Is fashion’s next “It” bag to be found on the dining room table?
It seems possible as a clutch of leading online fashion retailers, and buzzy niche labels, rapidly expand their offers to include printed plates, hand-painted glasses and colorful linens.
In an age where the luxury fashion consumer is looking to curate, document and broadcast every aspect of her lifestyle, from the holiday wardrobe to the beauty cabinet and gym kit, table dressing is becoming as important a style signifier as personal dressing, observers agreed. Consumers’ desire for sharing and creating experiences is also heating up the home category.
“Our customer is just figuring out her style and her point of view and we’re helping her along,” said Moda Operandi cofounder Lauren Santo Domingo, who has been spearheading the launch of Moda Home. “We can take strategic risks, we can give you inspiration about how to do things in a way that’s unique and funny and not boring.”
Moda was an early online player that went into interiors, starting with the launch of a capsule collection of tabletop designs created with Cabana magazine’s Martina Mondadori. Moda then launched a dedicated home section featuring a range of tableware with labels such as Lobmeyr glassware and fashion names such as The Elder Statesman and Luisa Beccaria taking their first plunge into the category.
For Santo Domingo, exploring interiors came naturally given her affinity of entertaining at home and her knowledge of the Moda customer’s lifestyle. “Although we have sold fashion in the past, we moved to fine jewelry, ventured into bridal and now also homewares. It’s really an extension of that lifestyle. This is how she lives, all of those are the things that she’s really interested in,” said Santo Domingo.
Moda’s home offer ranges from ornamental-stemmed goblets by La Double J priced at $4,900, to Luisa Beccaria-embroidered tulle tablecloths for $2,830 and Lobmeyr glass pitchers — featuring a 17th-century floral pattern that caught Santo Domingo’s eye in a Sotheby’s catalogue — for $450.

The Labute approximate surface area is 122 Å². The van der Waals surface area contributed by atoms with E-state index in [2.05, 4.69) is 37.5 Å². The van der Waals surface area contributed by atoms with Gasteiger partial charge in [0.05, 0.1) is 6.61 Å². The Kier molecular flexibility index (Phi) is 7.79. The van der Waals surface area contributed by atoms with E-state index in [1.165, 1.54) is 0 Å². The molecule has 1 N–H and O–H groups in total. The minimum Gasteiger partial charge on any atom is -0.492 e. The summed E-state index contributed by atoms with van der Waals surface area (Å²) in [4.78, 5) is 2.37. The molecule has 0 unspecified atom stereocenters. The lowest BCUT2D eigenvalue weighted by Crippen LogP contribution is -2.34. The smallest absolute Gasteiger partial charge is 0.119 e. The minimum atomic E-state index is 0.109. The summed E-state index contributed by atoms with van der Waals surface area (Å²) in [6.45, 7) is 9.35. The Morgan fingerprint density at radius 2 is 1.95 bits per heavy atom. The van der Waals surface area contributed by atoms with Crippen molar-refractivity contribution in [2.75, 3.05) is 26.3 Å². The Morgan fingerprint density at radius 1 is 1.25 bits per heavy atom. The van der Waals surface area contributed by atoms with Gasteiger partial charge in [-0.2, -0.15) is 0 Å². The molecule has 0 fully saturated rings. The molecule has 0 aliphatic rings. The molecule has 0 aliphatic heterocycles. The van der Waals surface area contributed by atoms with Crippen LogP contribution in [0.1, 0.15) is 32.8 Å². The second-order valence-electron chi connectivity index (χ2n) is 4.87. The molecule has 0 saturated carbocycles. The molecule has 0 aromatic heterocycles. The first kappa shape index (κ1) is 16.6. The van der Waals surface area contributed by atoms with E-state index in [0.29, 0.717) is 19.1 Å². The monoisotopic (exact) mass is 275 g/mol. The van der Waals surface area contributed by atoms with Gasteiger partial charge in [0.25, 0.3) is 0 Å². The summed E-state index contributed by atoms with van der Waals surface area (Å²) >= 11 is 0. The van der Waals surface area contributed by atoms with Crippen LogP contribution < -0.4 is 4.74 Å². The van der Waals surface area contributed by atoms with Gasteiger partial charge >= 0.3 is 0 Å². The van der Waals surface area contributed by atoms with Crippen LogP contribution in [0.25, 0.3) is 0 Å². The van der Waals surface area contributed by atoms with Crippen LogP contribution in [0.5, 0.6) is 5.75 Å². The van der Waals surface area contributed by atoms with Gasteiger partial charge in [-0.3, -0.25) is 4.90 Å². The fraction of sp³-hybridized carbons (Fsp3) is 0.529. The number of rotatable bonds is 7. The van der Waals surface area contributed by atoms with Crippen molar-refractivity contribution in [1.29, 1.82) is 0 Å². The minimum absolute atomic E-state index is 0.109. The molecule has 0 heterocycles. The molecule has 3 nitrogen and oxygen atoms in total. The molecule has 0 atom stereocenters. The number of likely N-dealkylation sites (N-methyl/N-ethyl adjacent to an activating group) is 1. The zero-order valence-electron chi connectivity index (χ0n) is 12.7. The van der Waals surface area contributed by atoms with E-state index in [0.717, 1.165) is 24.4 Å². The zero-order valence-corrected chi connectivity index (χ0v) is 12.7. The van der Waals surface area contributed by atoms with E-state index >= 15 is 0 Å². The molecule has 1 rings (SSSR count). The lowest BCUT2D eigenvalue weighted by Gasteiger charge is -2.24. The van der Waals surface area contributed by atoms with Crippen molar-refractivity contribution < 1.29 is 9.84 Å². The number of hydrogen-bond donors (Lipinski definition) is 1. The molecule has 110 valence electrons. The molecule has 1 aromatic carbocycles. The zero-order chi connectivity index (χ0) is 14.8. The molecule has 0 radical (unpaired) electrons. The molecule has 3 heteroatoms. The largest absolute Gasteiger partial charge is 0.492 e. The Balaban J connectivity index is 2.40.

JJ Martin, the designer and entrepreneur behind La Double J, an Italy-based e-commerce site that sells new and vintage clothing, has been scouring the country to bring the work of Italy’s best craftsmen to life.
“I was in the Murano glass museum and found these designs that Salviati had done in the 17th century. They were just gathering dust, so I decided to reedit six of the glass styles. The workmanship is outrageous and the cost is over $4,000, but what was amazing was that Moda said ‘No problem, we’ll take them,'” said Martin.
She said she went into interiors in a whim and with “zero business consideration,” in a bid to translate her maximalist, patterned clothing in a new way. But her clashing printed linens and plates resonated with consumers, resulting in her collection of plates selling out five times in six months.
“I feel like plates are the new handbags,” said Martin. “Women right now would much rather buy something for their home, that they can use to have an experience with other people rather than having another handbag in their closet, when they already have 150 of them,” said Martin.
“There comes a time when there’s too much saturation of one thing and I think we’ve gotten there with shoes and handbags.”